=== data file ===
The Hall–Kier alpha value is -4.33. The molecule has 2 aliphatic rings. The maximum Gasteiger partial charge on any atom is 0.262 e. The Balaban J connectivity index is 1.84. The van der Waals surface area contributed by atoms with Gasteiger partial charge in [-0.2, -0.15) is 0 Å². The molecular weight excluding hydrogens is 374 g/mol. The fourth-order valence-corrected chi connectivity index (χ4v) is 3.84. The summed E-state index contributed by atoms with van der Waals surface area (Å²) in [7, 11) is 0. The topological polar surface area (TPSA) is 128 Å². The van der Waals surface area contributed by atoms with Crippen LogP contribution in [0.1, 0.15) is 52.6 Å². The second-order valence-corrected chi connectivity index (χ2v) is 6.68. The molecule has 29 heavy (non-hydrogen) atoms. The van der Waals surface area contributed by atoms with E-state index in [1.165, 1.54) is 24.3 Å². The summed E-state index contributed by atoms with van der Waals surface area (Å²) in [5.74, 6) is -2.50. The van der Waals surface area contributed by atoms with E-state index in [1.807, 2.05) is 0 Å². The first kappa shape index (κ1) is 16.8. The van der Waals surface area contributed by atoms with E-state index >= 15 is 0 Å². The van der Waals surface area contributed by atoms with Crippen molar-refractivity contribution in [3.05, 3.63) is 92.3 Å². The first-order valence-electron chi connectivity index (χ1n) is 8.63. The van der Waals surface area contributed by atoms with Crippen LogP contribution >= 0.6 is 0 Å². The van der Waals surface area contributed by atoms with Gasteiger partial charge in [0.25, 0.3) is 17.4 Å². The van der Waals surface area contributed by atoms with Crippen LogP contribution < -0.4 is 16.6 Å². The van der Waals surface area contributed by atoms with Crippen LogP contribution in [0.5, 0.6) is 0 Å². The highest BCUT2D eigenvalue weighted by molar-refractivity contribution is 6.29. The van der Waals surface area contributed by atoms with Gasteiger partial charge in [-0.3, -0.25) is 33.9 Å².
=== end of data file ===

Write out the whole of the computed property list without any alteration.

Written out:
The Hall–Kier alpha value is -4.33. The molecule has 2 aliphatic rings. The maximum Gasteiger partial charge on any atom is 0.262 e. The Balaban J connectivity index is 1.84. The van der Waals surface area contributed by atoms with Gasteiger partial charge in [-0.2, -0.15) is 0 Å². The molecular weight excluding hydrogens is 374 g/mol. The fourth-order valence-corrected chi connectivity index (χ4v) is 3.84. The summed E-state index contributed by atoms with van der Waals surface area (Å²) in [7, 11) is 0. The topological polar surface area (TPSA) is 128 Å². The van der Waals surface area contributed by atoms with Crippen LogP contribution in [0.1, 0.15) is 52.6 Å². The second-order valence-corrected chi connectivity index (χ2v) is 6.68. The molecule has 29 heavy (non-hydrogen) atoms. The van der Waals surface area contributed by atoms with E-state index in [1.165, 1.54) is 24.3 Å². The summed E-state index contributed by atoms with van der Waals surface area (Å²) in [5.74, 6) is -2.50. The van der Waals surface area contributed by atoms with E-state index in [1.807, 2.05) is 0 Å². The first kappa shape index (κ1) is 16.8. The van der Waals surface area contributed by atoms with E-state index >= 15 is 0 Å². The van der Waals surface area contributed by atoms with Crippen molar-refractivity contribution in [3.05, 3.63) is 92.3 Å². The first-order valence-electron chi connectivity index (χ1n) is 8.63. The van der Waals surface area contributed by atoms with Crippen LogP contribution >= 0.6 is 0 Å². The van der Waals surface area contributed by atoms with Gasteiger partial charge in [0.25, 0.3) is 17.4 Å². The van der Waals surface area contributed by atoms with Crippen LogP contribution < -0.4 is 16.6 Å². The van der Waals surface area contributed by atoms with Crippen LogP contribution in [0.5, 0.6) is 0 Å². The highest BCUT2D eigenvalue weighted by molar-refractivity contribution is 6.29. The van der Waals surface area contributed by atoms with Gasteiger partial charge in [-0.3, -0.25) is 33.9 Å².